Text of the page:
Resources:
http://www.pfaf.org/user/Plant.aspx?LatinName=Cymopterus+fendleri
http://plants.usda.gov/java/profile?symbol=CYACF
http://www.herbnet.com/Herb%20Uses_C.htm
http://www.swcoloradowildflowers.com/yellow%20enlarged%20photo%20pages/cymopterus%201.htm

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Parsley

Botanical Name: Carum petroselinum (BENTH.)
Kingdom: Plantae
Family: Apiaceae/Umbelliferae
Genus:     Petroselinum
Species: P. crispum
Order:     Apiales
Synonyms: Apium petroselinum (Linn.). Petroselinum lativum (Hoffm.). Petersylinge. Persely. Persele.
Parts Used: Root, seeds.
Habitat: The Garden Parsley is not indigenous to Britain: Linnaeus stated its wild habitat to be Sardinia, whence it was brought to England and apparently first cultivated here in 1548. Bentham considered it a native of the Eastern Mediterranean regions; De Candolle of Turkey, Algeria and the Lebanon. Since its introduction into these islands in the sixteenth century it has been completely naturalized in various parts of England and Scotland, on old walls and rocks.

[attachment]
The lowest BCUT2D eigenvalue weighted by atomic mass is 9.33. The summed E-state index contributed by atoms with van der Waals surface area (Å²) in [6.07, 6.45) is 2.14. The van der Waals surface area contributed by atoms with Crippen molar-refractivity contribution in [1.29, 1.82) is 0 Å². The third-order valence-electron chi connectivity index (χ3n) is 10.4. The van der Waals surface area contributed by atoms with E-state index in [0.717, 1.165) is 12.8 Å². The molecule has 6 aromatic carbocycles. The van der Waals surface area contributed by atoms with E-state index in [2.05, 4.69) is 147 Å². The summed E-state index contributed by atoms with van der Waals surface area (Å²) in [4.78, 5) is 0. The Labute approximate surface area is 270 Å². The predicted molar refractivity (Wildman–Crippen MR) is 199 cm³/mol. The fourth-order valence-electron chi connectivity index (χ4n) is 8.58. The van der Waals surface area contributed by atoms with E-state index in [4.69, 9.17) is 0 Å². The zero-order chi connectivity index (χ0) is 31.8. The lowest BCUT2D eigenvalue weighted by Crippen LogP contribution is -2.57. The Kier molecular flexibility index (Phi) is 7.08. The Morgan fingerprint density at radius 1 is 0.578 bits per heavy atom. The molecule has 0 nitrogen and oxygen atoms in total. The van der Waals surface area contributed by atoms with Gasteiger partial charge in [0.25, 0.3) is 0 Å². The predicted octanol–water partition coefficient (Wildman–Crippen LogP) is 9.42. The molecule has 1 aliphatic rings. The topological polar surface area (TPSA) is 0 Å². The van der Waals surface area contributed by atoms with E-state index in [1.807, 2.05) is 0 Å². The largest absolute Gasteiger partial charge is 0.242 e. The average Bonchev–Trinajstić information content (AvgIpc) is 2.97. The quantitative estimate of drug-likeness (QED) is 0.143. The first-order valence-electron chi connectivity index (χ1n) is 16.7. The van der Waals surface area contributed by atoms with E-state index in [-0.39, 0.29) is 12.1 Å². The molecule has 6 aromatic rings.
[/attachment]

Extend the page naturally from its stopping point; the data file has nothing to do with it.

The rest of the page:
Description:

Garden parsley is a bright green, biennial, plant in temperate climates, or an annual herb in subtropical and tropical areas.

Where it grows as a biennial, in the first year, it forms a rosette of tripinnate leaves 10–25 cm long with numerous 1–3 cm leaflets, and a taproot used as a food store over the winter. In the second year, it grows a flowering stem to 75 cm tall with sparser leaves and flat-topped 3–10 cm diameter umbels with numerous 2 mm diameter yellow to yellowish-green flowers. The seeds are ovoid, 2–3 mm long, with prominent style remnants at the apex. One of the compounds of the essential oil is apiol. The plant normally dies after seed maturation.

Parsley is used for its leaf in much the same way as coriander (which is also known as Chinese parsley or cilantro), although it has a milder flavor. Two forms of parsley are used as herbs: curly leaf and Italian, or flat leaf (P. neapolitanum). Curly leaf parsley is often used as a garnish. Many people think flat leaf parsley has a stronger flavor, and this opinion is backed by chemical analysis which finds much higher levels of essential oil in the flat-leaved cultivars.

Another type of parsley is grown as a root vegetable. This type of parsley produces much thicker roots than types cultivated for their leaves. Although little known in Britain and the United States, root parsley is very common in Central and Eastern European cuisine, where it is used in most soups or stews. Though it looks similar to parsnip it tastes quite different.

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The use of curly leaf parsley is often favored, because it cannot be confused with poison hemlock, like flat leaf parsley or chervil.